Around the Globe

Around the Globe

Merkel takes a gamble with new immigration law

Chancellor Angela Merkel hopes a new immigration law will make it easier for foreign workers to find jobs in Germany, but her push to fill a record number of vacancies risks angering voters who still resent her open-door refugee policy.

With an ageing population and a shrinking workforce, Germany needs greater flexibility to fill more than a million empty positions, business leaders say.

“We will continue to depend on foreign professionals,” Merkel said in the Bundestag last week, defending her immigration plans against criticism from opposition politicians.

Support my deal or face no deal, says May

Prime Minister Theresa May cautioned rebels in her party that unless they support her potential Brexit deal with the EU then they will face a potentially disorderly “no-deal” exit that the IMF said would make the United Kingdom significantly poorer.

The United Kingdom is due to leave the EU on March 29 and yet little is clear: There is, so far, no full exit agreement and some rebels in May’s Conservative Party have threatened to vote down a deal if she clinches one.

“I think that the alternative to that will be having no deal,” May told BBC TV.

Abe aims to rewrite Japan constitution as he seeks 3rd term

Japanese Prime Minister Shinzo Abe appears headed for a third three-year term as ruling party leader, extending his hold on power and giving him time to pursue a long-cherished goal revising his country's post-World War II constitution.

Abe reportedly has the support of a large majority of party representatives ahead of the ruling Liberal Democratic Party's September 20 leadership vote.

Putin says Russia identified suspects in Novichok poisoning

President Vladimir Putin said on Wednesday that Russia has identified the two men that Britain named as suspects in the poisoning of a former Russian spy, and that there is "nothing criminal" about them.

Britain last week charged two alleged agents of Russia's military intelligence agency in absentia with the poisoning of former Russian spy Sergei Skripal and his daughter Yulia. Britain blames the Russian government for the attack, a claim that Moscow has vehemently denied.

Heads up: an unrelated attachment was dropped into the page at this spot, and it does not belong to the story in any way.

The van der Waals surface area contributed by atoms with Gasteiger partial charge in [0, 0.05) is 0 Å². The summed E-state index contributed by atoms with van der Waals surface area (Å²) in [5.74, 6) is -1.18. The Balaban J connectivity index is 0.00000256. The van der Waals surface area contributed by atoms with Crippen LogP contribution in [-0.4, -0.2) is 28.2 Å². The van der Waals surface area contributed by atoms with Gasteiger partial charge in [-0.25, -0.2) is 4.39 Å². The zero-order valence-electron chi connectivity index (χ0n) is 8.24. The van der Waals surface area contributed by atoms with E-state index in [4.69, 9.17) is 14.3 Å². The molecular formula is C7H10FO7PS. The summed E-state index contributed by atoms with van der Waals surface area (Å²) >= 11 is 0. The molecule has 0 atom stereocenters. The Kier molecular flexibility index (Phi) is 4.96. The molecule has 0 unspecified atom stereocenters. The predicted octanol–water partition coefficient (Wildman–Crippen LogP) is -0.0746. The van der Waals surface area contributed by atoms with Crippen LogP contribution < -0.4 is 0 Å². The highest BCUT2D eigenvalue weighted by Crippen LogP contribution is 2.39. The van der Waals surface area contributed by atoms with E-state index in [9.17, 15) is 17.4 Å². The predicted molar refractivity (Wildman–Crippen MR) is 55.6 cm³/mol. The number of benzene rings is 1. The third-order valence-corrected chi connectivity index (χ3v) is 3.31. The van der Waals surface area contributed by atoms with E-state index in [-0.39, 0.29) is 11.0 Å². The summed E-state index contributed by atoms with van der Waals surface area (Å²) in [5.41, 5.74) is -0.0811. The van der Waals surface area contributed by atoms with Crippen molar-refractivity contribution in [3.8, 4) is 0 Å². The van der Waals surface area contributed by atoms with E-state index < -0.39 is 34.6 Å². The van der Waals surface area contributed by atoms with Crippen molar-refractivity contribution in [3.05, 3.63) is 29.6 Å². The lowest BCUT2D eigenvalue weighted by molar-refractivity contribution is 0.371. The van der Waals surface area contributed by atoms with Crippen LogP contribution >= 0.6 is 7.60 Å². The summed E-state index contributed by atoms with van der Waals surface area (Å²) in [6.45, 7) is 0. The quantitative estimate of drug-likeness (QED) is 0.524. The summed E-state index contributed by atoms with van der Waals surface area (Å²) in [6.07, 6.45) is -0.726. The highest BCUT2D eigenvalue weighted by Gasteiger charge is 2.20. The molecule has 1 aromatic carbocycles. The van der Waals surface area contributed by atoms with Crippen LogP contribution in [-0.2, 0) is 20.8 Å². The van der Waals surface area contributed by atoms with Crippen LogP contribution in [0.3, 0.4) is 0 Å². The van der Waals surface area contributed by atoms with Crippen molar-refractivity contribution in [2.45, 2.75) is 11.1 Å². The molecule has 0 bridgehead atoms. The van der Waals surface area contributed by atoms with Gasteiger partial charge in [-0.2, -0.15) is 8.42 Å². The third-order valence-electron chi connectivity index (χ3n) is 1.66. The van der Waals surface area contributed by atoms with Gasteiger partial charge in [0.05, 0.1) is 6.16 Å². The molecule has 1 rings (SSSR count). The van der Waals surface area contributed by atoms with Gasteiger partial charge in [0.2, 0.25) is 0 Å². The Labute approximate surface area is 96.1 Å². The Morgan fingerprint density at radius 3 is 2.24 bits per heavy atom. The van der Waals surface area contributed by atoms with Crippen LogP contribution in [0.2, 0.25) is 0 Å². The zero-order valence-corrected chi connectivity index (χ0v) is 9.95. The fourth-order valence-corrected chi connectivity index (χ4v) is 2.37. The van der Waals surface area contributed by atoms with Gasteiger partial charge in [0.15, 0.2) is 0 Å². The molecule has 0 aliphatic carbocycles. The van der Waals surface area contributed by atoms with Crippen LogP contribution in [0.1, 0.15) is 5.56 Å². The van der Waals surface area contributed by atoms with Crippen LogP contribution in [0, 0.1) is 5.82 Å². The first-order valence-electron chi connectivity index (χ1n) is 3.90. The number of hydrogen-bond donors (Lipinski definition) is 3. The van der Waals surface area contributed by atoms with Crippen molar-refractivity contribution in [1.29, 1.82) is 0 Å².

Kim asks Trump for another meeting in ‘very warm’ letter

US President Donald Trump received a “very warm, very positive” letter from North Korean leader Kim Jong Un asking for a second meeting and the White House is looking at scheduling one, White House spokeswoman Sarah Sanders said on Monday.

The two countries have been discussing North Korea’s nuclear programmes since their leaders met in Singapore in June, although that summit’s outcome was criticised for being short on concrete details about how and whether Kim is willing to give up weapons that threaten the United States.

UK govt won’t say if it has legal advice on 2nd Brexit referendum

The British government has refused to confirm whether it has taken legal advice on holding a second referendum on the final Brexit deal, saying revealing such information would harm its negotiating position in talks with Brussels.

The Brexit department, which oversees the negotiations on Britain’s departure from the European Union next year, made the comment in response to a Reuters query submitted under the Freedom of Information law.

Nations round on US, allies as UN climate talks wrap up

Developing countries rounded on the US and its allies at emergency climate talks on Sunday, accusing the world’s richest nations of stalling a deal aimed at preventing runaway global warming.

Experts from around the world have been locked in discussions this week in Bangkok, aiming to reach a comprehensive rulebook for countries to implement the landmark Paris Accord on climate change. But talks have foundered over the key issue of how efforts to limit climate change are funded and how contributions are reported.

British Navy warship sails near South China Sea islands, angering Beijing

Beijing expressed anger on Thursday after a British Royal Navy warship sailed close to islands claimed by China in the South China Sea late last month, saying Britain was engaged in “provocation” and that it had lodged a strong complaint.

The HMS Albion, a 22,000 ton amphibious warship carrying a contingent of Royal Marines, exercised its “freedom of navigation” rights as it passed near the Paracel Islands, two sources, who were familiar with the matter but who asked not to be identified, told Reuters.

Pompeo says Pak hasn’t done enough to counter terrorist groups

US Secretary of State Michael Pompeo said Pakistan still hasn’t done enough against terror groups to merit the resumption of security assistance, a point he said he would relate to senior leaders in the country when he visits on Wednesday.

“We certainly haven’t seen the progress that we would have hoped to have seen,” Pompeo told reporters on his plane after leaving Washington en route to Islamabad on Tuesday. “Certainly not progress that would be sufficient for us to have advocated for turning back on that financial support.”

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